The cost of provisioning data center storage is one of the issues that has IT thinking twice about the move to virtual desktops from physical desktops and laptops. Even though managing all the remote desktops and the associated data can be very expensive in personnel time and efforts, you have to admit that the disks that come with desktops and laptops are, well, cheap.
Not so with SAN or NAS, which is not technically required to implement a desktop virtualization infrastructure (VDI). However, it is highly recommended to gain the availability and dynamic load balancing capabilities that come with implementing desktop virtualization with networked storage.
So how do you use this more expensive storage infrastructure to minimize capital expenditures and gain the manageability and flexibility that comes with VDI? This tip will cover the procedures and technologies available for managing the number of images that can be stored on disk, as well as storage virtualization technologies that you can use to minimize the storage impact of moving desktops to the data center.
Nothing beats good and smart planning prior to an implementation to glean the greatest benefit. Part of the planning has to do with process and the other part of the planning has to do with researching technologies that aid the implementation goals.
On the process side, I recommend separating out the desktop application from the desktop operating system(s). This will streamline
If you are implementing VDI using Citrix XenDesktop, then you can stream the same operating system image to many desktops, significantly reducing the amount of disk space required for OS images. This has the added benefit of greatly reducing the management required -- changes are made to one image in one place and automatically propagated to all the desktops on reboot. If you are using VMware VDI, the use of templates and PXE booting can also reduce the OS image storage requirements.
By separating the applications from the desktop operating system, you can also reduce the footprint required by application images. Rather than duplicating the same application images within many desktops, you can use application virtualization and streaming, such as Citrix XenApp, Symantec Altiris SVS and Microsoft App-V, to create one image, manage and maintain the one image and stream the one image to many desktops. Something similar can be created using VMware ThinApp by locating the application image on NAS storage where many desktops can access the image using NFS or CIFS.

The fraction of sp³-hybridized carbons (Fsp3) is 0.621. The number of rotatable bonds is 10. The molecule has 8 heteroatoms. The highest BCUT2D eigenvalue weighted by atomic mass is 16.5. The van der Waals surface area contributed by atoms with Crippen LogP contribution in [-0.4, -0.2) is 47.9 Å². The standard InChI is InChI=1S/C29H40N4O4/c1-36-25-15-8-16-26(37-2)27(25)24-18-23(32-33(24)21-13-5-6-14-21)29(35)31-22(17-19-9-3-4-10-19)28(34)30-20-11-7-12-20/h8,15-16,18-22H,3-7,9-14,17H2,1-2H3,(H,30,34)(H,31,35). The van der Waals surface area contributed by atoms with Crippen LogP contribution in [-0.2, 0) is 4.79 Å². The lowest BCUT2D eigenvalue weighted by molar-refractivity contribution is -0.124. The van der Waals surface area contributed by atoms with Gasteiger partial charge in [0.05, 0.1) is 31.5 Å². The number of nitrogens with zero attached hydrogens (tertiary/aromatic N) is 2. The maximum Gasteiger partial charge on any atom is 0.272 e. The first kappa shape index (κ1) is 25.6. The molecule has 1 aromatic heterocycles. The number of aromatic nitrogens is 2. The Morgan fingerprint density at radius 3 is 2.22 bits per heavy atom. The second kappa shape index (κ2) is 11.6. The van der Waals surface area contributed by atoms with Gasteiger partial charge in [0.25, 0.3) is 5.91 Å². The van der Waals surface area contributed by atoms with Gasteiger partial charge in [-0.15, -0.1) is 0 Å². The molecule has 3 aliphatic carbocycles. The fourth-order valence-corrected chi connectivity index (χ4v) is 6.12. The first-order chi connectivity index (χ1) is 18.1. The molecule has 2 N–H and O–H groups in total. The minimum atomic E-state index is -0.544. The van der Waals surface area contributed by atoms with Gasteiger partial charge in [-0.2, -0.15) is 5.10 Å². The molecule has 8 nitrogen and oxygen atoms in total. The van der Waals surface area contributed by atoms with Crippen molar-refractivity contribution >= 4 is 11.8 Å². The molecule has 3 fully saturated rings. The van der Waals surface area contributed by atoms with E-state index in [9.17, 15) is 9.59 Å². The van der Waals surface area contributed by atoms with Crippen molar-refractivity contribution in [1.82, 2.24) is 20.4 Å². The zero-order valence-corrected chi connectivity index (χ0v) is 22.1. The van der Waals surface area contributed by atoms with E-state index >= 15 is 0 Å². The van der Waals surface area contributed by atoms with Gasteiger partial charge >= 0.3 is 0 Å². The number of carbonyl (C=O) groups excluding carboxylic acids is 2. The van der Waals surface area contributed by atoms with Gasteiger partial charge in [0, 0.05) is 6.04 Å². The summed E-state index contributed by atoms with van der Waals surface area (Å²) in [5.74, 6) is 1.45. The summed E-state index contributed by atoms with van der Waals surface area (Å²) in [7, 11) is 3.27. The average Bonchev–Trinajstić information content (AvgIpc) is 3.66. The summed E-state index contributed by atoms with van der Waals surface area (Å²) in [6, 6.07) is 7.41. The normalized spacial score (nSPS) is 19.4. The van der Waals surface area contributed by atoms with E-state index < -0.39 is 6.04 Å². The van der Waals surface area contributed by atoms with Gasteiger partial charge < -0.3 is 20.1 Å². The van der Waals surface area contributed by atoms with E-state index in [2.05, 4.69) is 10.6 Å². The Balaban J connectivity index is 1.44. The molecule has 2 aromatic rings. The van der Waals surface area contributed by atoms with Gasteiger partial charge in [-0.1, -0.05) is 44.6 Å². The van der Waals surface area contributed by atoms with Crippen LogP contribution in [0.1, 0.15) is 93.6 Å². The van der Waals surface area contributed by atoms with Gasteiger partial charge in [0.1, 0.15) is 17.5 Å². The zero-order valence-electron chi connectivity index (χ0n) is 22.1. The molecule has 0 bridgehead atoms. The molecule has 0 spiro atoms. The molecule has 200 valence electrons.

Finally, storage requirements and growth can be managed by using storage virtualization solutions that incorporate deduplication and/or thin provisioning. Deduplication came from the backup and recovery market to reduce the amount of duplicate data being backed up. More recently it has been incorporated into storage and storage network solutions. Deduplication removes copies of identical images so there is only one real image with many pointers to that image. This is an excellent way to reduce storage requirements, as much as 50%, especially in an environment where large files are emailed or copied to many users. Storage vendors that support deduplication within their solutions include NetApp Inc., Xiotech Corp. and FalconStor Software Inc.
Thin provisioning allows the administrator to tell the system it has more storage than what is actually provisioned for that system. This allows IT to grow the storage as it is used rather than having to provision large amounts of storage that sit empty for long periods of time. Examples of thin provisioning solutions are Dell's EqualLogic, HP/LeftHand Network's SAN/iQ and DataCore's Virtual Capacity.
So if the storage requirements of a VDI implementation are giving you pause for thought, the combination of smart planning and effective use of available technologies can go a long way to reducing the amount of storage actually required for the implementation and thereby reduce the cost. That, along with the reduced desktop and application image management costs and increased data and desktop security, provide a compelling case for moving to a virtual desktop infrastructure.
About the author: Anne Skamarock, director of research at Focus Consulting (www.focusonsystems.com), has been involved with computers and associated technology for nearly 30 years. She started her career as a software engineer developing custom scientific codes and as a Unix systems administrator. She moved to the systems vendor side and worked as a software engineer and in technical sales, marketing and management for both large and start-up systems and storage companies, including SRI International, Sun Microsystems and StorageTek. For the past seven years, Anne has worked as a market analyst focusing on the convergence points around systems, storage and software. Skamarock writes extensively for TechTarget's SearchEnterpriseDesktop.com, SearchStorageChannel.com, SearchServerVirtualization.com and others. She co-authored Blades and Virtualization: Transforming Enterprise Computing While Cutting Costs (Wiley). FOCUS recently finished a FOCUS Landscape Series on Desktop and Applications Delivery Alternatives.
This was first published in December 2008